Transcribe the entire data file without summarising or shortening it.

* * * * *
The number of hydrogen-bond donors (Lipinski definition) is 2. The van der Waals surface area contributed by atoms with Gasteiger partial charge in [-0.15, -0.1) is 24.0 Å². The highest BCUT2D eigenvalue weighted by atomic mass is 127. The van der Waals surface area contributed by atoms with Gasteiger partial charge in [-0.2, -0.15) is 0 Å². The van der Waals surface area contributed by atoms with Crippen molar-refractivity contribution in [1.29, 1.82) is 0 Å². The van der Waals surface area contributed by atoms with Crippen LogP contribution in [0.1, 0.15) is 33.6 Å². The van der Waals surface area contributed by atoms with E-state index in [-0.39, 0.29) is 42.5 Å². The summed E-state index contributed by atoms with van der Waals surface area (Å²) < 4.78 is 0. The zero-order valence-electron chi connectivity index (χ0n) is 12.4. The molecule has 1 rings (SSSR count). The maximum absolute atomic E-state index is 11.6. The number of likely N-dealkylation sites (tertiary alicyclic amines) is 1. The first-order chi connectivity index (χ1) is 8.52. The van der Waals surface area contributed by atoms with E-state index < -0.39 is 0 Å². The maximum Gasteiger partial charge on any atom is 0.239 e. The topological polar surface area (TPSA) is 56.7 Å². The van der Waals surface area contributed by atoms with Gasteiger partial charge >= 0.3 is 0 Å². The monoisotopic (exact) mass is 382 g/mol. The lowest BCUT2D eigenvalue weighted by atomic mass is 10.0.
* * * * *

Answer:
The number of hydrogen-bond donors (Lipinski definition) is 2. The van der Waals surface area contributed by atoms with Gasteiger partial charge in [-0.15, -0.1) is 24.0 Å². The highest BCUT2D eigenvalue weighted by atomic mass is 127. The van der Waals surface area contributed by atoms with Gasteiger partial charge in [-0.2, -0.15) is 0 Å². The van der Waals surface area contributed by atoms with Crippen molar-refractivity contribution in [1.29, 1.82) is 0 Å². The van der Waals surface area contributed by atoms with Crippen LogP contribution in [0.1, 0.15) is 33.6 Å². The van der Waals surface area contributed by atoms with E-state index in [-0.39, 0.29) is 42.5 Å². The summed E-state index contributed by atoms with van der Waals surface area (Å²) < 4.78 is 0. The zero-order valence-electron chi connectivity index (χ0n) is 12.4. The molecule has 1 rings (SSSR count). The maximum absolute atomic E-state index is 11.6. The number of likely N-dealkylation sites (tertiary alicyclic amines) is 1. The first-order chi connectivity index (χ1) is 8.52. The van der Waals surface area contributed by atoms with E-state index < -0.39 is 0 Å². The maximum Gasteiger partial charge on any atom is 0.239 e. The topological polar surface area (TPSA) is 56.7 Å². The van der Waals surface area contributed by atoms with Gasteiger partial charge >= 0.3 is 0 Å². The monoisotopic (exact) mass is 382 g/mol. The lowest BCUT2D eigenvalue weighted by atomic mass is 10.0.